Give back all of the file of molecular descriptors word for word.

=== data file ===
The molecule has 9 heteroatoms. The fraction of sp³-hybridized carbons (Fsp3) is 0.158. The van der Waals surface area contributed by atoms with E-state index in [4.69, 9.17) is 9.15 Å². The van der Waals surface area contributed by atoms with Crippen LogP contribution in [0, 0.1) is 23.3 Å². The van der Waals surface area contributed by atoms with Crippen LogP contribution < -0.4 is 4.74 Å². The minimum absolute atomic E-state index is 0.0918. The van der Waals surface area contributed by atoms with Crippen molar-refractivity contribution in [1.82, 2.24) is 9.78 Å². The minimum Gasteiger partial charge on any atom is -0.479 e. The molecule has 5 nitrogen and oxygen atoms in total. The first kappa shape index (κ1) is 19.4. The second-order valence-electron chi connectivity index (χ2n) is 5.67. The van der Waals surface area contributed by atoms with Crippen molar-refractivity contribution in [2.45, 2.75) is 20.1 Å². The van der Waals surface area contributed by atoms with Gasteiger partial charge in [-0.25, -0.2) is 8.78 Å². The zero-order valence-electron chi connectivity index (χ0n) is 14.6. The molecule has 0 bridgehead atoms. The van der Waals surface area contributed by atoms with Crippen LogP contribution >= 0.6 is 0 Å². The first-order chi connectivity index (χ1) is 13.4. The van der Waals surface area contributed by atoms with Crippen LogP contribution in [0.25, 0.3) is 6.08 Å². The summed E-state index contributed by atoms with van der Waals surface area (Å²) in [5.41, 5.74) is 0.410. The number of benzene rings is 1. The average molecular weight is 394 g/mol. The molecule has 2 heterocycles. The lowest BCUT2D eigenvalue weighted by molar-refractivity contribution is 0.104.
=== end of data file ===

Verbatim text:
The molecule has 9 heteroatoms. The fraction of sp³-hybridized carbons (Fsp3) is 0.158. The van der Waals surface area contributed by atoms with E-state index in [4.69, 9.17) is 9.15 Å². The van der Waals surface area contributed by atoms with Crippen LogP contribution in [0, 0.1) is 23.3 Å². The van der Waals surface area contributed by atoms with Crippen LogP contribution < -0.4 is 4.74 Å². The minimum absolute atomic E-state index is 0.0918. The van der Waals surface area contributed by atoms with Crippen molar-refractivity contribution in [1.82, 2.24) is 9.78 Å². The minimum Gasteiger partial charge on any atom is -0.479 e. The molecule has 5 nitrogen and oxygen atoms in total. The first kappa shape index (κ1) is 19.4. The second-order valence-electron chi connectivity index (χ2n) is 5.67. The van der Waals surface area contributed by atoms with Crippen molar-refractivity contribution in [2.45, 2.75) is 20.1 Å². The van der Waals surface area contributed by atoms with Gasteiger partial charge in [-0.25, -0.2) is 8.78 Å². The zero-order valence-electron chi connectivity index (χ0n) is 14.6. The molecule has 0 bridgehead atoms. The van der Waals surface area contributed by atoms with Crippen LogP contribution >= 0.6 is 0 Å². The first-order chi connectivity index (χ1) is 13.4. The van der Waals surface area contributed by atoms with Crippen LogP contribution in [0.25, 0.3) is 6.08 Å². The summed E-state index contributed by atoms with van der Waals surface area (Å²) in [5.41, 5.74) is 0.410. The number of benzene rings is 1. The average molecular weight is 394 g/mol. The molecule has 2 heterocycles. The lowest BCUT2D eigenvalue weighted by molar-refractivity contribution is 0.104.